Prolidase deficiency

Prolidase Deficiency (PD) is a rare autosomal recessive disease associated to elevated plasma and urine imidodipeptides and characterized by defective wound healing, untractable skin lesions, various degree of mental retardation and recurrent infections. Bone and joint abnormalities were referred occasionally and included the signs and symptoms of prolidase deficiency, but were not deeply investigated in PD patients, due to the more devastating effect of the other peculiar PD outcomes.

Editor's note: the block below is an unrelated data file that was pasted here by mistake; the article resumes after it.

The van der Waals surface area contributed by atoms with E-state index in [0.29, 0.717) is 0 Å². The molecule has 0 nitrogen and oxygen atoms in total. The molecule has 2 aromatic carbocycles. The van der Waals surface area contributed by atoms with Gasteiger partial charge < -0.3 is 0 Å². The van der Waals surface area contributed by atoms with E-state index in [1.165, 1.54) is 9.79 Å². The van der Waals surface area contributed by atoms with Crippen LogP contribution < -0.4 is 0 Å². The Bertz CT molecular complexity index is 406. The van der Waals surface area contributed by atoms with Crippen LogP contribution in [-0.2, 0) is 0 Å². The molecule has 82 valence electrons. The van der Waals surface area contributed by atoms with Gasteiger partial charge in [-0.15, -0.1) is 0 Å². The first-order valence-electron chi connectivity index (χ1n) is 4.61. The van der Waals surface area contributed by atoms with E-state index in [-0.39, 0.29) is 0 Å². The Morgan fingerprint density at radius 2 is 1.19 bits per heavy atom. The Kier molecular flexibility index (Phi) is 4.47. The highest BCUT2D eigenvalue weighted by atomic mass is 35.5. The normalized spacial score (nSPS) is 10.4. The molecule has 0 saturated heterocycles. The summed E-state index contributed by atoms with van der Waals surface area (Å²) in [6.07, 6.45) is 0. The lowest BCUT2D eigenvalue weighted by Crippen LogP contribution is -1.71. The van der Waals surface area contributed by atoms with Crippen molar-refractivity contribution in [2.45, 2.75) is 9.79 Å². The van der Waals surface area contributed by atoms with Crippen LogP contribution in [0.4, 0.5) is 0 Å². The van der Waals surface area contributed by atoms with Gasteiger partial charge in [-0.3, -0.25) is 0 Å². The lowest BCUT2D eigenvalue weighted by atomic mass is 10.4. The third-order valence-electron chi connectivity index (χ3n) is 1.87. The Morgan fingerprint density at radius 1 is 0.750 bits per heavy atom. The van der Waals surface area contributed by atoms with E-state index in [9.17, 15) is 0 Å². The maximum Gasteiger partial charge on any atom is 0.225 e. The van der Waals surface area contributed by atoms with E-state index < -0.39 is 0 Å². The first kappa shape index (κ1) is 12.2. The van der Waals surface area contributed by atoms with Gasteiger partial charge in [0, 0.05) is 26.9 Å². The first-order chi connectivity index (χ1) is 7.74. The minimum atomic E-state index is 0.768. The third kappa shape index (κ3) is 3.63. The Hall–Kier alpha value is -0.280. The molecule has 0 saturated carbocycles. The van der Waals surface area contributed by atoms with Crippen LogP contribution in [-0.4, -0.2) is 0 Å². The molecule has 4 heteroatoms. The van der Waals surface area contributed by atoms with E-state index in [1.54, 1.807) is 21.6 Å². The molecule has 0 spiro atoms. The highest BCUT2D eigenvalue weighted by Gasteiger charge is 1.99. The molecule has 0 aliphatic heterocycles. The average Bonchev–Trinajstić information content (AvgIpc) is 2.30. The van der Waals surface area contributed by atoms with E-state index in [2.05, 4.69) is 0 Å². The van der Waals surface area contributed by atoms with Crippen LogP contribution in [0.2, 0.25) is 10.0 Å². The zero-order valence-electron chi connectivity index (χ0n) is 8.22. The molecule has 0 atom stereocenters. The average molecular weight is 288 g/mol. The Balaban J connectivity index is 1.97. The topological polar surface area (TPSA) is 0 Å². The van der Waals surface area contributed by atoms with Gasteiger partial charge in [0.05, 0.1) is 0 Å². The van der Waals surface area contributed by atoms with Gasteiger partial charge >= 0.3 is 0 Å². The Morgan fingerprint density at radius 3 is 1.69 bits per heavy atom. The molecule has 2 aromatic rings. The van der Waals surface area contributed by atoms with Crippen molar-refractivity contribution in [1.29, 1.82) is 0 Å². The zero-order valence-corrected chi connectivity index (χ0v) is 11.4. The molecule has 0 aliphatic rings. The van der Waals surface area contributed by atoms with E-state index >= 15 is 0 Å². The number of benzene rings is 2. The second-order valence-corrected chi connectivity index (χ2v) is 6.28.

PD is caused by mutation in PEPD gene encoding for prolidase, a cytosolic manganese dependent exopeptidase, the only enzyme in vertebrates able to hydrolyze the tertiary amide bond present in iminodipeptides containing proline or hydroxyproline at their C-terminal end. Thus prolidase is involved in the very last stage of the catabolism of endogenous as well as dairy proteins, especially of those proteins particularly rich in iminopeptides, such as collagens. It has an important role in proline recycling both for proteins synthesis and cellular growth and prolidase activity was reported to affect both type I collagen synthesis and degradation. Since collagen I is the main component of the bone organic extracellular matrix a role of prolidase in skeletal development could be expected.